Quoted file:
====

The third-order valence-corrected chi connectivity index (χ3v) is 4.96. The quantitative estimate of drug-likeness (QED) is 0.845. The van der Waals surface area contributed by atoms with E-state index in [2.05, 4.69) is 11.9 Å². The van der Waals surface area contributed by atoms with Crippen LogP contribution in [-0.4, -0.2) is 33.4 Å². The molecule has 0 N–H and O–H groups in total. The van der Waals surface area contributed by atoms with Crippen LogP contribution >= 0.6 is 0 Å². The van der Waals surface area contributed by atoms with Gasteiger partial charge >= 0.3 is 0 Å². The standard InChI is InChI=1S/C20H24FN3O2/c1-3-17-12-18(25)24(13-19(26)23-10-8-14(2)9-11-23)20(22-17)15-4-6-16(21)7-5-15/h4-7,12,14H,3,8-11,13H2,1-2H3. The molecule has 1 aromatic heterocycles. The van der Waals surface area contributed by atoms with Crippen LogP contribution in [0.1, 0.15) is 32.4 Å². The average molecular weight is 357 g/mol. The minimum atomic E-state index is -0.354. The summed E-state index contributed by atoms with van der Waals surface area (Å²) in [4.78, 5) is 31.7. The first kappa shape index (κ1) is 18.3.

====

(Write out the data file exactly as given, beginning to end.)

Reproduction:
The third-order valence-corrected chi connectivity index (χ3v) is 4.96. The quantitative estimate of drug-likeness (QED) is 0.845. The van der Waals surface area contributed by atoms with E-state index in [2.05, 4.69) is 11.9 Å². The van der Waals surface area contributed by atoms with Crippen LogP contribution in [-0.4, -0.2) is 33.4 Å². The molecule has 0 N–H and O–H groups in total. The van der Waals surface area contributed by atoms with Crippen LogP contribution >= 0.6 is 0 Å². The van der Waals surface area contributed by atoms with Gasteiger partial charge >= 0.3 is 0 Å². The standard InChI is InChI=1S/C20H24FN3O2/c1-3-17-12-18(25)24(13-19(26)23-10-8-14(2)9-11-23)20(22-17)15-4-6-16(21)7-5-15/h4-7,12,14H,3,8-11,13H2,1-2H3. The molecule has 1 aromatic heterocycles. The van der Waals surface area contributed by atoms with Crippen LogP contribution in [0.1, 0.15) is 32.4 Å². The average molecular weight is 357 g/mol. The minimum atomic E-state index is -0.354. The summed E-state index contributed by atoms with van der Waals surface area (Å²) in [4.78, 5) is 31.7. The first kappa shape index (κ1) is 18.3.